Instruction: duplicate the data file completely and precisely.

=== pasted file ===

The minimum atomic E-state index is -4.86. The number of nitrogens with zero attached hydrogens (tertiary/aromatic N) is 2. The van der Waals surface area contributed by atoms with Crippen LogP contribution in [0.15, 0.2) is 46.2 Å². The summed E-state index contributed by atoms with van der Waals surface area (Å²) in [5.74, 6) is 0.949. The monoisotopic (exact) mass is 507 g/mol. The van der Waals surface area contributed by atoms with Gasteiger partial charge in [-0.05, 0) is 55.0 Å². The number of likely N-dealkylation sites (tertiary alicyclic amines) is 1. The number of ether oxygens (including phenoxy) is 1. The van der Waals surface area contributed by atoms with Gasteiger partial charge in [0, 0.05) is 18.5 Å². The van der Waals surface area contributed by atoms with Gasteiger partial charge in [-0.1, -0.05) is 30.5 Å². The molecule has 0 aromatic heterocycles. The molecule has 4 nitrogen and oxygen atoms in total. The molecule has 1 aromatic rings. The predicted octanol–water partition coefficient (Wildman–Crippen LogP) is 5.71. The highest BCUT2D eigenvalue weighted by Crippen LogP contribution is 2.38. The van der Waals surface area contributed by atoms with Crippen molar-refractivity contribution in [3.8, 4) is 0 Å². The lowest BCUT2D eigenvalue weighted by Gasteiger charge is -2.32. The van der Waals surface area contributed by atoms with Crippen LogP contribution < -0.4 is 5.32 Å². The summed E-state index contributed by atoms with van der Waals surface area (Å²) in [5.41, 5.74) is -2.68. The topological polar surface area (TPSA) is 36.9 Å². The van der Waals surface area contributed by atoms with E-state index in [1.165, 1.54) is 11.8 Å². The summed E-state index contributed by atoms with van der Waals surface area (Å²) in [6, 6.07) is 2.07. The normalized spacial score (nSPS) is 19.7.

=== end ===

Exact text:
The minimum atomic E-state index is -4.86. The number of nitrogens with zero attached hydrogens (tertiary/aromatic N) is 2. The van der Waals surface area contributed by atoms with Crippen LogP contribution in [0.15, 0.2) is 46.2 Å². The summed E-state index contributed by atoms with van der Waals surface area (Å²) in [5.74, 6) is 0.949. The monoisotopic (exact) mass is 507 g/mol. The van der Waals surface area contributed by atoms with Gasteiger partial charge in [-0.05, 0) is 55.0 Å². The number of likely N-dealkylation sites (tertiary alicyclic amines) is 1. The number of ether oxygens (including phenoxy) is 1. The van der Waals surface area contributed by atoms with Gasteiger partial charge in [0, 0.05) is 18.5 Å². The van der Waals surface area contributed by atoms with Gasteiger partial charge in [-0.1, -0.05) is 30.5 Å². The molecule has 0 aromatic heterocycles. The molecule has 4 nitrogen and oxygen atoms in total. The molecule has 1 aromatic rings. The predicted octanol–water partition coefficient (Wildman–Crippen LogP) is 5.71. The highest BCUT2D eigenvalue weighted by Crippen LogP contribution is 2.38. The van der Waals surface area contributed by atoms with Crippen molar-refractivity contribution in [3.8, 4) is 0 Å². The lowest BCUT2D eigenvalue weighted by Gasteiger charge is -2.32. The van der Waals surface area contributed by atoms with Crippen LogP contribution < -0.4 is 5.32 Å². The summed E-state index contributed by atoms with van der Waals surface area (Å²) in [5.41, 5.74) is -2.68. The topological polar surface area (TPSA) is 36.9 Å². The van der Waals surface area contributed by atoms with E-state index in [1.165, 1.54) is 11.8 Å². The summed E-state index contributed by atoms with van der Waals surface area (Å²) in [6, 6.07) is 2.07. The normalized spacial score (nSPS) is 19.7.